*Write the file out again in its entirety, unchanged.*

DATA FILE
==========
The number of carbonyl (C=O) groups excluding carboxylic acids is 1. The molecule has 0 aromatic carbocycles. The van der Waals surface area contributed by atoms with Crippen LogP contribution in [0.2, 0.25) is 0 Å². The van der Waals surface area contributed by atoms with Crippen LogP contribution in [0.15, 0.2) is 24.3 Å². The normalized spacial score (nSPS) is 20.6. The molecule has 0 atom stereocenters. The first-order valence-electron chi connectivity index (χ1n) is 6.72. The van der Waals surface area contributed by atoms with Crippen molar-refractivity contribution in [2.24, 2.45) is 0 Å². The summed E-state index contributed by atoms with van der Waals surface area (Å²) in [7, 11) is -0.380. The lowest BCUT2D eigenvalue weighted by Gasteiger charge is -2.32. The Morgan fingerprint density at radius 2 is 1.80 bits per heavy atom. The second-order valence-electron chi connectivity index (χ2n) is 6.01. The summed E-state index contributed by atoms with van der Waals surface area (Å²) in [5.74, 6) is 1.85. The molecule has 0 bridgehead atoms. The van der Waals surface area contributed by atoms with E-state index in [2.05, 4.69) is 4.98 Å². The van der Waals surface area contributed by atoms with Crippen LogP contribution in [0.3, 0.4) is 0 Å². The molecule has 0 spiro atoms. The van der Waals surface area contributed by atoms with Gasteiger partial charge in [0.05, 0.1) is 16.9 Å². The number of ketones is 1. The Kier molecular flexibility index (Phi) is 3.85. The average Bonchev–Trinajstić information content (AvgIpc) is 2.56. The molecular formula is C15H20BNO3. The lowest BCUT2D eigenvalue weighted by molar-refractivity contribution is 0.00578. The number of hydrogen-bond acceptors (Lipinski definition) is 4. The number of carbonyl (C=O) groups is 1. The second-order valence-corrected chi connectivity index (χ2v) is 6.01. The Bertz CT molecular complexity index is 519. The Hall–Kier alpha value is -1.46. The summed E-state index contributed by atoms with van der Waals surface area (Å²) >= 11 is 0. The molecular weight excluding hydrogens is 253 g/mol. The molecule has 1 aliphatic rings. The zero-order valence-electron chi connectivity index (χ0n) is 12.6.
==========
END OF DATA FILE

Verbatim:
The number of carbonyl (C=O) groups excluding carboxylic acids is 1. The molecule has 0 aromatic carbocycles. The van der Waals surface area contributed by atoms with Crippen LogP contribution in [0.2, 0.25) is 0 Å². The van der Waals surface area contributed by atoms with Crippen LogP contribution in [0.15, 0.2) is 24.3 Å². The normalized spacial score (nSPS) is 20.6. The molecule has 0 atom stereocenters. The first-order valence-electron chi connectivity index (χ1n) is 6.72. The van der Waals surface area contributed by atoms with Crippen molar-refractivity contribution in [2.24, 2.45) is 0 Å². The summed E-state index contributed by atoms with van der Waals surface area (Å²) in [7, 11) is -0.380. The lowest BCUT2D eigenvalue weighted by Gasteiger charge is -2.32. The Morgan fingerprint density at radius 2 is 1.80 bits per heavy atom. The second-order valence-electron chi connectivity index (χ2n) is 6.01. The summed E-state index contributed by atoms with van der Waals surface area (Å²) in [5.74, 6) is 1.85. The molecule has 0 bridgehead atoms. The van der Waals surface area contributed by atoms with E-state index in [2.05, 4.69) is 4.98 Å². The van der Waals surface area contributed by atoms with Crippen LogP contribution in [0.3, 0.4) is 0 Å². The molecule has 0 spiro atoms. The van der Waals surface area contributed by atoms with Gasteiger partial charge in [0.05, 0.1) is 16.9 Å². The number of ketones is 1. The Kier molecular flexibility index (Phi) is 3.85. The average Bonchev–Trinajstić information content (AvgIpc) is 2.56. The molecular formula is C15H20BNO3. The lowest BCUT2D eigenvalue weighted by molar-refractivity contribution is 0.00578. The number of hydrogen-bond acceptors (Lipinski definition) is 4. The number of carbonyl (C=O) groups is 1. The second-order valence-corrected chi connectivity index (χ2v) is 6.01. The Bertz CT molecular complexity index is 519. The Hall–Kier alpha value is -1.46. The summed E-state index contributed by atoms with van der Waals surface area (Å²) >= 11 is 0. The molecular weight excluding hydrogens is 253 g/mol. The molecule has 1 aliphatic rings. The zero-order valence-electron chi connectivity index (χ0n) is 12.6.